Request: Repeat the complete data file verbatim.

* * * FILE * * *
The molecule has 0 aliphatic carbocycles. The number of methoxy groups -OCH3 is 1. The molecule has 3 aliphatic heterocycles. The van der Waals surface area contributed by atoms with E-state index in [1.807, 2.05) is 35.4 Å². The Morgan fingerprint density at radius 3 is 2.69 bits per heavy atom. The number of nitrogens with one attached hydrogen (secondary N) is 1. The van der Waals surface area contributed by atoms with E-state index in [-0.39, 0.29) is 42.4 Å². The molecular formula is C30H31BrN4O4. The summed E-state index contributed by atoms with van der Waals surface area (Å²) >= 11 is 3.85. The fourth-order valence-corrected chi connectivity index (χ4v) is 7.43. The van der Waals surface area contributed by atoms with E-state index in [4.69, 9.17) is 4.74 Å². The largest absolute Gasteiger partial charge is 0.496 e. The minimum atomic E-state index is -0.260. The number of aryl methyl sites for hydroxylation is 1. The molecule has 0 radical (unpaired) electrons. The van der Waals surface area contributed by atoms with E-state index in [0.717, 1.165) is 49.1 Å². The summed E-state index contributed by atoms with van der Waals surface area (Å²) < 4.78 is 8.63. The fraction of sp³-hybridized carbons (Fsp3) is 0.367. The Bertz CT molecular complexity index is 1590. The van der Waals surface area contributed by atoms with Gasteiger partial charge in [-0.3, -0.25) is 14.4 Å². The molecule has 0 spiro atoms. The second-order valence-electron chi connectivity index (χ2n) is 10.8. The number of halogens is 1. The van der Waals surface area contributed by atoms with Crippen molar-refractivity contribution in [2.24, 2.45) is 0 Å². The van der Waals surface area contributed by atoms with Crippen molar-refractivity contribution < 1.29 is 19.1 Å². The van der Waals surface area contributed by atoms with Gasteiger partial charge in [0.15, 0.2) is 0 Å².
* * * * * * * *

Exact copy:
The molecule has 0 aliphatic carbocycles. The number of methoxy groups -OCH3 is 1. The molecule has 3 aliphatic heterocycles. The van der Waals surface area contributed by atoms with E-state index in [1.807, 2.05) is 35.4 Å². The Morgan fingerprint density at radius 3 is 2.69 bits per heavy atom. The number of nitrogens with one attached hydrogen (secondary N) is 1. The van der Waals surface area contributed by atoms with E-state index in [-0.39, 0.29) is 42.4 Å². The molecular formula is C30H31BrN4O4. The summed E-state index contributed by atoms with van der Waals surface area (Å²) >= 11 is 3.85. The fourth-order valence-corrected chi connectivity index (χ4v) is 7.43. The van der Waals surface area contributed by atoms with E-state index in [4.69, 9.17) is 4.74 Å². The largest absolute Gasteiger partial charge is 0.496 e. The minimum atomic E-state index is -0.260. The number of aryl methyl sites for hydroxylation is 1. The molecule has 0 radical (unpaired) electrons. The van der Waals surface area contributed by atoms with E-state index in [0.717, 1.165) is 49.1 Å². The summed E-state index contributed by atoms with van der Waals surface area (Å²) < 4.78 is 8.63. The fraction of sp³-hybridized carbons (Fsp3) is 0.367. The Bertz CT molecular complexity index is 1590. The van der Waals surface area contributed by atoms with Gasteiger partial charge in [-0.3, -0.25) is 14.4 Å². The molecule has 0 spiro atoms. The second-order valence-electron chi connectivity index (χ2n) is 10.8. The number of halogens is 1. The van der Waals surface area contributed by atoms with Crippen molar-refractivity contribution in [2.24, 2.45) is 0 Å². The van der Waals surface area contributed by atoms with Crippen molar-refractivity contribution < 1.29 is 19.1 Å². The van der Waals surface area contributed by atoms with Gasteiger partial charge in [0.15, 0.2) is 0 Å².